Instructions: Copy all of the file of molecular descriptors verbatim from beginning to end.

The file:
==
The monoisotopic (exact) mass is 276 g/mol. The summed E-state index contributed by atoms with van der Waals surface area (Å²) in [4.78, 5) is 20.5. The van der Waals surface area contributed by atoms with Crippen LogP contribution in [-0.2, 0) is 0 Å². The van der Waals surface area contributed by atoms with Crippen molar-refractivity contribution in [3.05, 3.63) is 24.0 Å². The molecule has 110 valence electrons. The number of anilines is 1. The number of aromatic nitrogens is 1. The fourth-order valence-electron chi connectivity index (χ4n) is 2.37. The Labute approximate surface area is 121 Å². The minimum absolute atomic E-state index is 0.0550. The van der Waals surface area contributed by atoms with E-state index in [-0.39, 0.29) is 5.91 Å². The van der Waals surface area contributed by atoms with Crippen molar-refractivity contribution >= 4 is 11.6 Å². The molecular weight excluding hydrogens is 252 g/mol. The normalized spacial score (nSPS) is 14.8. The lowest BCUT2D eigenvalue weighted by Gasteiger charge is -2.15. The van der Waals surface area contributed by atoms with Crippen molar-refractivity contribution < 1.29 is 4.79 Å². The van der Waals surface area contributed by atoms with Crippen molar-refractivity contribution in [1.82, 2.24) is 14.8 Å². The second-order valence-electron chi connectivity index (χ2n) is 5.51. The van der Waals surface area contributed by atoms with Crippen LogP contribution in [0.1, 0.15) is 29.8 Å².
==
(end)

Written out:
The monoisotopic (exact) mass is 276 g/mol. The summed E-state index contributed by atoms with van der Waals surface area (Å²) in [4.78, 5) is 20.5. The van der Waals surface area contributed by atoms with Crippen LogP contribution in [-0.2, 0) is 0 Å². The van der Waals surface area contributed by atoms with Crippen molar-refractivity contribution in [3.05, 3.63) is 24.0 Å². The molecule has 110 valence electrons. The number of anilines is 1. The number of aromatic nitrogens is 1. The fourth-order valence-electron chi connectivity index (χ4n) is 2.37. The Labute approximate surface area is 121 Å². The minimum absolute atomic E-state index is 0.0550. The van der Waals surface area contributed by atoms with E-state index in [-0.39, 0.29) is 5.91 Å². The van der Waals surface area contributed by atoms with Crippen molar-refractivity contribution >= 4 is 11.6 Å². The molecular weight excluding hydrogens is 252 g/mol. The normalized spacial score (nSPS) is 14.8. The lowest BCUT2D eigenvalue weighted by Gasteiger charge is -2.15. The van der Waals surface area contributed by atoms with Crippen molar-refractivity contribution < 1.29 is 4.79 Å². The van der Waals surface area contributed by atoms with Crippen molar-refractivity contribution in [1.82, 2.24) is 14.8 Å². The second-order valence-electron chi connectivity index (χ2n) is 5.51. The van der Waals surface area contributed by atoms with Crippen LogP contribution in [0.1, 0.15) is 29.8 Å².